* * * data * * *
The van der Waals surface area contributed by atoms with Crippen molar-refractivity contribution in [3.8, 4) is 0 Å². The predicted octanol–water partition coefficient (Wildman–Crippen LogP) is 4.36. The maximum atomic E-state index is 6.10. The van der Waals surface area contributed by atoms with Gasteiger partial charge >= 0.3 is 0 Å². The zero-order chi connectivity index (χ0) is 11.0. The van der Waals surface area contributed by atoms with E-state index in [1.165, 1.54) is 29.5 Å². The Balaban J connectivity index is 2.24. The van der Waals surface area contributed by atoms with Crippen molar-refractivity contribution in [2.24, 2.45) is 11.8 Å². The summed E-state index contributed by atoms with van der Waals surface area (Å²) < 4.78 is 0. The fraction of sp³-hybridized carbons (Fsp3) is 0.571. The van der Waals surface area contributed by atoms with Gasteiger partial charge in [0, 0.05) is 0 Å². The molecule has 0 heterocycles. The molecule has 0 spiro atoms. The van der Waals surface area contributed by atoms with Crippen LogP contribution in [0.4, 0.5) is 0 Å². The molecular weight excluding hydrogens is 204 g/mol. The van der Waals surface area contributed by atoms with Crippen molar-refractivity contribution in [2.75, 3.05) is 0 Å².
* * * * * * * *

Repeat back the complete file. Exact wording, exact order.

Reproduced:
The van der Waals surface area contributed by atoms with Crippen molar-refractivity contribution in [3.8, 4) is 0 Å². The predicted octanol–water partition coefficient (Wildman–Crippen LogP) is 4.36. The maximum atomic E-state index is 6.10. The van der Waals surface area contributed by atoms with Gasteiger partial charge >= 0.3 is 0 Å². The zero-order chi connectivity index (χ0) is 11.0. The van der Waals surface area contributed by atoms with E-state index in [1.165, 1.54) is 29.5 Å². The Balaban J connectivity index is 2.24. The van der Waals surface area contributed by atoms with Crippen molar-refractivity contribution in [2.24, 2.45) is 11.8 Å². The summed E-state index contributed by atoms with van der Waals surface area (Å²) < 4.78 is 0. The fraction of sp³-hybridized carbons (Fsp3) is 0.571. The van der Waals surface area contributed by atoms with Gasteiger partial charge in [0, 0.05) is 0 Å². The molecule has 0 heterocycles. The molecule has 0 spiro atoms. The van der Waals surface area contributed by atoms with Crippen LogP contribution in [0.4, 0.5) is 0 Å². The molecular weight excluding hydrogens is 204 g/mol. The van der Waals surface area contributed by atoms with Crippen molar-refractivity contribution in [2.75, 3.05) is 0 Å².